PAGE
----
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Open Access Research article

The size of the primary tumor and age at initial diagnosis are independent predictors of the metastatic behavior and survival of patients with SDHB-related pheochromocytoma and paraganglioma: a retrospective cohort study

Jan Schovanek12, Victoria Martucci1, Robert Wesley3, Tito Fojo4, Jaydira del Rivero1, Thanh Huynh1, Karen Adams1, Electron Kebebew5, Zdenek Frysak2, Constantine A Stratakis6 and Karel Pacak1*

Author Affiliations

1 Program in Reproductive and Adult Endocrinology, Eunice Kennedy Shriver National Institute of Child Health & Human Development, NIH, Building 10, CRC, Room 1E-3140, 10 Center Drive MSC-1109, Bethesda, Maryland 20892-1109, USA

2 Department of Internal Medicine III – Nephrology, Rheumatology and Endocrinology, Faculty of Medicine and Dentistry, Palacky University, Olomouc, Czech Republic

3 Warren G. Magnuson Clinical Center, NIH, Bethesda, MD, USA

4 Medical Oncology Branch, National Cancer Institute, NIH, Bethesda, MD, USA

5 Endocrine Oncology Branch, National Cancer Institute, NIH, Bethesda, MD, USA

6 Program on Developmental Endocrinology and Genetics, Eunice Kennedy Shriver National Institute of Child Health & Human Development, NIH, Bethesda, MD, USA

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BMC Cancer 2014, 14:523  doi:10.1186/1471-2407-14-523

Published: 21 July 2014



Succinate dehydrogenase subunit B (SDHB) mutations are associated with aggressive pheochromocytoma (PHEO)/paraganglioma (PGL) behavior, often resulting in metastatic disease and fatal outcomes. These tumors are often larger, extra-adrenal, and contain lower catecholamine concentrations than other hereditary PHEOs/PGLs. This study evaluated the size and age at diagnosis of primary SDHB-related PHEOs/PGLs as independent predictors of their metastatic behavior and outcome (survival).


One hundred six patients with SDHB mutation-related PHEO/PGL were included in this retrospective study. The recorded largest diameters, locations, and patient ages at initial diagnosis of SDHB-related primary tumors were analyzed in the context of time to metastasis and patient survival.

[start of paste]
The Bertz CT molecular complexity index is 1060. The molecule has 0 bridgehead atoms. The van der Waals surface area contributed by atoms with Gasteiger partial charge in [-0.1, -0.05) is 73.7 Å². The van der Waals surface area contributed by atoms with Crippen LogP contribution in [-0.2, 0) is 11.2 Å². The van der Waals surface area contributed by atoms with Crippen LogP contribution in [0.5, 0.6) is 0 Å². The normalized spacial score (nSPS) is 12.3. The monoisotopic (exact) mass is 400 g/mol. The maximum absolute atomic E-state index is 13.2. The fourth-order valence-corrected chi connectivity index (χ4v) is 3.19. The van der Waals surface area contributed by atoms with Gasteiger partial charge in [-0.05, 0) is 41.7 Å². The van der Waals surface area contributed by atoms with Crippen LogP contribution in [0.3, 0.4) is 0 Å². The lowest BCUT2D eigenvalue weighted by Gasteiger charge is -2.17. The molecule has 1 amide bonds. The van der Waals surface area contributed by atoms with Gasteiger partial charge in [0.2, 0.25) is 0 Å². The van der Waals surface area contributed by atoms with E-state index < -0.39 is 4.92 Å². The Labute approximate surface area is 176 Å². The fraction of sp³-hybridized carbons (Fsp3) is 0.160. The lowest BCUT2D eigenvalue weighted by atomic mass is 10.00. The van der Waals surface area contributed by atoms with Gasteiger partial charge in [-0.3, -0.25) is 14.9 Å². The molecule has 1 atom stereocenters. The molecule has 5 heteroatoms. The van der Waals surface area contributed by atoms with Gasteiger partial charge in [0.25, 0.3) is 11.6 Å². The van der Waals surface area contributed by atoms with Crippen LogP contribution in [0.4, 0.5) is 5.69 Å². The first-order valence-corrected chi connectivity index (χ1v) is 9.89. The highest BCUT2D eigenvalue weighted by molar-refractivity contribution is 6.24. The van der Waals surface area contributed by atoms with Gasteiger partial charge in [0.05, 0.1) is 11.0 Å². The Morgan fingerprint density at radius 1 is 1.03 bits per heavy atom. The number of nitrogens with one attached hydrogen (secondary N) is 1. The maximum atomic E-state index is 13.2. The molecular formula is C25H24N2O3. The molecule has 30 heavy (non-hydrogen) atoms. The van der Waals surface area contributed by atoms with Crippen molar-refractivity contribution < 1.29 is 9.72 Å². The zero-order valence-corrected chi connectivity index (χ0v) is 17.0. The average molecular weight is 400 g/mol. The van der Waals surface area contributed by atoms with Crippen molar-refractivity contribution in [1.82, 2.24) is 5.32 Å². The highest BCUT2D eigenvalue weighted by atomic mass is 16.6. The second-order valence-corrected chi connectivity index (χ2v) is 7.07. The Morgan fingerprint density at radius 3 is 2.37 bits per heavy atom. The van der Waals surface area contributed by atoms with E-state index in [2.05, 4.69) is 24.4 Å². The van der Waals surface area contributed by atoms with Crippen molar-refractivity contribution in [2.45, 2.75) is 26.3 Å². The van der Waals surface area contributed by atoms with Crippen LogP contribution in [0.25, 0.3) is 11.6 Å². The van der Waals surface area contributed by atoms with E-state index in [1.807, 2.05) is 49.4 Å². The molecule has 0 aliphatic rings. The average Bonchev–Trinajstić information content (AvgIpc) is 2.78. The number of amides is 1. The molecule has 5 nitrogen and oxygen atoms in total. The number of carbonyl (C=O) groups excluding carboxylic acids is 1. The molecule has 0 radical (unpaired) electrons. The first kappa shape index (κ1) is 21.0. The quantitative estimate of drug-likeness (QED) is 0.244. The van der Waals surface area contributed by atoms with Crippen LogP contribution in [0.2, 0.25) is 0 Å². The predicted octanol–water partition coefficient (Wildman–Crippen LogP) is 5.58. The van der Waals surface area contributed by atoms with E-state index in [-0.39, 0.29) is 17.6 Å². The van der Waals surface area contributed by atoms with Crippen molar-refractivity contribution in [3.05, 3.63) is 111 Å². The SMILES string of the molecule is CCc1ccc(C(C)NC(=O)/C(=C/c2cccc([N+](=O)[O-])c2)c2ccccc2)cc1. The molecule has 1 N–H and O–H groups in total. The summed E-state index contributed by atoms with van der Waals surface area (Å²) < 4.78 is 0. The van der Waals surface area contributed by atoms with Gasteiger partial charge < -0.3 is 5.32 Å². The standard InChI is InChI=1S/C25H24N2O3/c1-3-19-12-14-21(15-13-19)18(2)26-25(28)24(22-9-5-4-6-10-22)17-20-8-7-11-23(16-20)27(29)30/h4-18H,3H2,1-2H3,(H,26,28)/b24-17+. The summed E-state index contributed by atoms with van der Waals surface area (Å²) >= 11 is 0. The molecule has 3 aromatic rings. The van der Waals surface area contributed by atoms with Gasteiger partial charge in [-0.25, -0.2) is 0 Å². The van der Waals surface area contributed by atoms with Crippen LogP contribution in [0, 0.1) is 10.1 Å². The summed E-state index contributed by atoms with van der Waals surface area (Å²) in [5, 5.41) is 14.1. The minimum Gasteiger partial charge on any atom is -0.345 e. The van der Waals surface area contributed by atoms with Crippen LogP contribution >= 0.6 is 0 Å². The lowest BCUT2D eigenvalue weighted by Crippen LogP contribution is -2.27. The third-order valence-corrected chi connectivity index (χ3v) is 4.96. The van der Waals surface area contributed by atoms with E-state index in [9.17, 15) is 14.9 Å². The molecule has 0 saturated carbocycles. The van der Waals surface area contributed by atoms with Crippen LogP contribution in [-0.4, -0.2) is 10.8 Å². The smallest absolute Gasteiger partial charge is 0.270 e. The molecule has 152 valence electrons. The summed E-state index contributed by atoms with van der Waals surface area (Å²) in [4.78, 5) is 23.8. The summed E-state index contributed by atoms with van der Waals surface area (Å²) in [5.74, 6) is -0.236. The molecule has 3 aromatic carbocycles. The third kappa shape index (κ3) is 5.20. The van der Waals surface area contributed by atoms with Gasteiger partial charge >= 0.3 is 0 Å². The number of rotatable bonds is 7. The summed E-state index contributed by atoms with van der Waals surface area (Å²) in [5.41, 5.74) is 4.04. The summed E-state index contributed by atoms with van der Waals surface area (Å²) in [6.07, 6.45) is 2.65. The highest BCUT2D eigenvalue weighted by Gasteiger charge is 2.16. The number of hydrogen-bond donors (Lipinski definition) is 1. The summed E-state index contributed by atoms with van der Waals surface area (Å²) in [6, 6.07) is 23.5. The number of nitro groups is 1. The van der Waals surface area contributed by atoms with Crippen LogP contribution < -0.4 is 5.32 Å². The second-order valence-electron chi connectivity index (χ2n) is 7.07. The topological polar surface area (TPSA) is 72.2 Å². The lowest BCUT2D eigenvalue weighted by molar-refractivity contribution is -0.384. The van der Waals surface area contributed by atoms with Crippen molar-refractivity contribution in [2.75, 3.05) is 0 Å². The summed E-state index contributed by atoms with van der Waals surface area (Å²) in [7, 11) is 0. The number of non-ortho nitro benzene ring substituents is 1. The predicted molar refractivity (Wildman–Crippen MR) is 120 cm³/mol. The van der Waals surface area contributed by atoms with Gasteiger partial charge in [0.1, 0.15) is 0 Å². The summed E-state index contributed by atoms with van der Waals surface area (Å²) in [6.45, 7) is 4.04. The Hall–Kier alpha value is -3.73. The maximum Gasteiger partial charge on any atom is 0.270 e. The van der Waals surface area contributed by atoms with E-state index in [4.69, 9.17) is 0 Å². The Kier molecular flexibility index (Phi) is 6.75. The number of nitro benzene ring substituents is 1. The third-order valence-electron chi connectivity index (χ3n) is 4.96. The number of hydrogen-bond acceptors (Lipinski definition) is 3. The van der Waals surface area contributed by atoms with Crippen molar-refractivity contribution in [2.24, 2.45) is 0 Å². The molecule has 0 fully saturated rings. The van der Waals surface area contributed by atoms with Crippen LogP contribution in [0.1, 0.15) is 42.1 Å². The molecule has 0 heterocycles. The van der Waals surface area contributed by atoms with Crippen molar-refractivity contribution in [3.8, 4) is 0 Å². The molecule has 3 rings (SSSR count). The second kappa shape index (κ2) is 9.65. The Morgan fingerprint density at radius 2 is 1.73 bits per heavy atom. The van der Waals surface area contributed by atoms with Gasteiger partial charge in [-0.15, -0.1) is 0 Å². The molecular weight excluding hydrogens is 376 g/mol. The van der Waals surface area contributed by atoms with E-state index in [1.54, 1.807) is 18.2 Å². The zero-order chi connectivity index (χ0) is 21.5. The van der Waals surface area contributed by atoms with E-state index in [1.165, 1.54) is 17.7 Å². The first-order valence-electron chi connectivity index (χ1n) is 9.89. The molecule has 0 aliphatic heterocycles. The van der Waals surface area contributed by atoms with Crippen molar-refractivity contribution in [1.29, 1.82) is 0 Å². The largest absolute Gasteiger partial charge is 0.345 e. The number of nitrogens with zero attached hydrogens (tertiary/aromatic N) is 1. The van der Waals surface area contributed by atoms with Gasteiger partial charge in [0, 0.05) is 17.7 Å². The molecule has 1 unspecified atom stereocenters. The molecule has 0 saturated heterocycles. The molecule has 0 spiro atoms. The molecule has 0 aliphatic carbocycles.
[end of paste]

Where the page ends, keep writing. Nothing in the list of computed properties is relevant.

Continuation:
First, the development of metastatic disease in patients with primary tumors ≥4.5 cm was significantly earlier than in patients with smaller tumors (P = 0.003). Second, patients with primary tumors larger than 5.5 cm also had worse overall survival than patients with smaller tumors (P = 0.008). Third, age at initial diagnosis was found to be an independent predictor of patient survival (PHEOs: P = 0.041; PGLs: P < 0.001). Fourth, we did not observe a significant difference in survival based on the specific SDHB mutations or patient sex.


Receiver operating characteristic curves established 4.5 cm as the best value to dichotomize the primary SDHB-related PHEO/PGL in order to evaluate the development of metastatic disease and 5.5 cm as the best value for survival prediction. Subsequently, the size of the primary tumor was found as an age-independent predictor of patient survival and metastases development in PGL. In both PHEO and PGL, age at diagnosis was found to be a size-independent predictor of patient survival. No significant difference was found in metastases development or patient survival between males and females or among specific SDHB mutations. This data further extends and supports previous recommendations that carriers with SDHB mutations must undergo early and regular evaluations to detect PHEO/PGL in order to achieve the best clinical outcome.

Pheochromocytoma; Paraganglioma; Size; Age; SDHB; Metastatic; Survival